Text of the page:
Duggar concluded his remarks quietly with a solemn invocation: "When we're ready, we'll start things up again as the new American Democracy, the new American Revolution, democracy and justice at last more nearly realized among us. And then we can whisper to each other, and to ourselves, 'Yes...the new American Democracy.'"
The speeches and music went on into the afternoon. I worked my way through the crowds, meeting, networking, getting and giving information. As the sun got lower in the sky I felt the quakings of exhaustion in my legs, and shouldered my pack to leave. As I made my way back to Union Station, I considered everything I had seen and heard.

I was reminded of an interview I had seen on television once. A musician was talking about the first Velvet Underground album ever released. The album sold only about 2,000 copies, this musician said, but everyone who bought it went out and started a band. I think this Voter Rights March will have the same effect.
We did not shut down Washington, D.C., and I doubt our number rose above 3,000 people. But each and every person who came, those from New Jersey, California, Alaska, Minnesota, Pennsylvania, Florida, Oregon, New York, Virginia, Kansas, Colorado and Arizona to name a few, will all return home knowing they are not alone. They will become active within their sphere, and if we come back together in a year, our numbers will have certainly grown. Big storms gather around small particles, and there were thunderclouds on the brow of all present on May 19th.

This is only the beginning. I awoke at 12:17am that night to the voice of the conductor announcing the train's arrival in Boston. I had covered some 1,200 miles in just over 24 hours, and my body was at the end of its reserves. I gathered my stuff and reeled into the street to find a taxi.

A 50 year old cabbie who looked like some strange hybrid between Elvis and Johnny Cash let me sit in the front seat. He asked where I was coming from, and I told him D.C. He asked what I was doing there. I feared becoming engaged in an argument about politics in my weakened state, and chose only to tell him I had attended "some protest thing."

He turned his head sharply towards me. "I hope you was protesting Bush," he said. "That bastard is bad news."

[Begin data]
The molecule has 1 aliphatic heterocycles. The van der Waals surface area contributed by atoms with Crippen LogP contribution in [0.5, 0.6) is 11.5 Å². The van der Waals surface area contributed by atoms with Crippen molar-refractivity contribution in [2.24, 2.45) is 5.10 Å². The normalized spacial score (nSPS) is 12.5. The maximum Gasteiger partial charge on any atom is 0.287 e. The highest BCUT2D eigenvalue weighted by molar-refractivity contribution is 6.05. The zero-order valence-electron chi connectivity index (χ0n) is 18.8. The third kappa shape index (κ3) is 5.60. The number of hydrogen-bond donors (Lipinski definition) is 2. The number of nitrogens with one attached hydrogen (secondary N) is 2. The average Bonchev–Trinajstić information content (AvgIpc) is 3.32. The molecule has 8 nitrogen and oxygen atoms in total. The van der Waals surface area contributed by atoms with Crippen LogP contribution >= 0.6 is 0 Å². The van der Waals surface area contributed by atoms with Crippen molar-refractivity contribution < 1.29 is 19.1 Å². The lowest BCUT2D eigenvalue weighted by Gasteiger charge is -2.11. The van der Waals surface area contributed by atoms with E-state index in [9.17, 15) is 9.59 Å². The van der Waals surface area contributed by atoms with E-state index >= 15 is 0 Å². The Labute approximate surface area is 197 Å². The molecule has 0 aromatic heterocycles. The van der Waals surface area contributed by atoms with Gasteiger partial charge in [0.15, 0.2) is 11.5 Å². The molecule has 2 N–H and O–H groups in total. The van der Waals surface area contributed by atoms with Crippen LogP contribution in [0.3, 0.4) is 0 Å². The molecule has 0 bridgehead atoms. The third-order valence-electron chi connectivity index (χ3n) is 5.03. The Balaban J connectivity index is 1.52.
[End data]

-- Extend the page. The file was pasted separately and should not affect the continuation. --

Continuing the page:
Comments? Contact the author at


Sunday, November 21, 2010

ARCHIVES: `Rent-a-Mobs' Descend on D.C. (January 20, 2001)

`Rent-a-Mobs' Descend on D.C

Insight on the News, Feb 12, 2001 by James D. Harder

The throngs of demonstrators at Bush inaugural events were not just students or young adults, but seasoned professionals who make protesting their full-time jobs.

While the U.S. Secret Service was setting up sniper posts and checkpoints along Pennsylvania Avenue, Teresa Gutierrez was making posters and arranging housing for the waves of protesters expected to sweep over Washington to harass the inauguration of George W. Bush. Gutierrez, a 50-year-old from New York City, came to Washington two weeks early to help get things ready for well-orchestrated protests.
Today's demonstrators aren't just students and twenty somethings flying by the seats of their pants. Many are seasoned professionals who are part of a fine-tuned, technologically savvy protest machine that is backed by labor unions and individual financial sponsors.

Gutierrez has been a staff member with the New York-based International Action Center (IAC) since its inception in 1992. Coming to Washington early gave her the opportunity to arrange housing, poster-painting venues, bus parking and other necessities for the tens of thousands of protesters who were being recruited to give Bush a black eye. The IAC has had so much practice organizing protests this year that critics have begun calling it "Rent-a-Mob." Two political conventions last summer, and high-profile protests in Prague and Washington state, have helped create a highly professional organization.